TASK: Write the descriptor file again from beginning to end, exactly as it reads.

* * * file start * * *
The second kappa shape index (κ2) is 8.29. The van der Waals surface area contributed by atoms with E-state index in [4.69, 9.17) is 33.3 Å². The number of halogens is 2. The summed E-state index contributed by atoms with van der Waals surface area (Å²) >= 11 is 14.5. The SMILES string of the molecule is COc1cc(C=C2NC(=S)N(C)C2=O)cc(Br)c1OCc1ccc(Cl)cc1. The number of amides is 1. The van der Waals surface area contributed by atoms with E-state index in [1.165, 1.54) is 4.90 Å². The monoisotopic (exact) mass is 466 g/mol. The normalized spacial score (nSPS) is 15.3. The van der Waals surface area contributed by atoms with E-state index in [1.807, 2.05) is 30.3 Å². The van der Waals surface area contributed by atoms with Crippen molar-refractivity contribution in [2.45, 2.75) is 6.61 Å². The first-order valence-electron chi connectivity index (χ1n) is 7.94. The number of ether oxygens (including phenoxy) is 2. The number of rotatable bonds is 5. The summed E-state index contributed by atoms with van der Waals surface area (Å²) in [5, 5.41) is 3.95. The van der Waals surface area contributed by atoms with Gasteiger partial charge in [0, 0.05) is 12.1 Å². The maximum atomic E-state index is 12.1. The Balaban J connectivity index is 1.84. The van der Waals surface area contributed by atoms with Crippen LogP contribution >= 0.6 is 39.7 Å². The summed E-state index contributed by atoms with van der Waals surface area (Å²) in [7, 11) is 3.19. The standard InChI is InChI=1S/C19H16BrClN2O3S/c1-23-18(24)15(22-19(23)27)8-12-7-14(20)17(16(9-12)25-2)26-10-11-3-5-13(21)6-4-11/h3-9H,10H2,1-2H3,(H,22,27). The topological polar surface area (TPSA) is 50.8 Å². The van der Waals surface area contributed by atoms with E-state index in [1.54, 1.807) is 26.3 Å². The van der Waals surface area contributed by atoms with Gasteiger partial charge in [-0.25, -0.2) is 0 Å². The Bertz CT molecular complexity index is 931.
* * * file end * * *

The second kappa shape index (κ2) is 8.29. The van der Waals surface area contributed by atoms with E-state index in [4.69, 9.17) is 33.3 Å². The number of halogens is 2. The summed E-state index contributed by atoms with van der Waals surface area (Å²) >= 11 is 14.5. The SMILES string of the molecule is COc1cc(C=C2NC(=S)N(C)C2=O)cc(Br)c1OCc1ccc(Cl)cc1. The number of amides is 1. The van der Waals surface area contributed by atoms with E-state index in [1.165, 1.54) is 4.90 Å². The monoisotopic (exact) mass is 466 g/mol. The normalized spacial score (nSPS) is 15.3. The van der Waals surface area contributed by atoms with E-state index in [1.807, 2.05) is 30.3 Å². The van der Waals surface area contributed by atoms with Crippen molar-refractivity contribution in [2.45, 2.75) is 6.61 Å². The first-order valence-electron chi connectivity index (χ1n) is 7.94. The number of ether oxygens (including phenoxy) is 2. The number of rotatable bonds is 5. The summed E-state index contributed by atoms with van der Waals surface area (Å²) in [5, 5.41) is 3.95. The van der Waals surface area contributed by atoms with Gasteiger partial charge in [0, 0.05) is 12.1 Å². The maximum atomic E-state index is 12.1. The Balaban J connectivity index is 1.84. The van der Waals surface area contributed by atoms with Crippen LogP contribution >= 0.6 is 39.7 Å². The summed E-state index contributed by atoms with van der Waals surface area (Å²) in [7, 11) is 3.19. The standard InChI is InChI=1S/C19H16BrClN2O3S/c1-23-18(24)15(22-19(23)27)8-12-7-14(20)17(16(9-12)25-2)26-10-11-3-5-13(21)6-4-11/h3-9H,10H2,1-2H3,(H,22,27). The topological polar surface area (TPSA) is 50.8 Å². The van der Waals surface area contributed by atoms with E-state index in [1.54, 1.807) is 26.3 Å². The van der Waals surface area contributed by atoms with Gasteiger partial charge in [-0.25, -0.2) is 0 Å². The Bertz CT molecular complexity index is 931.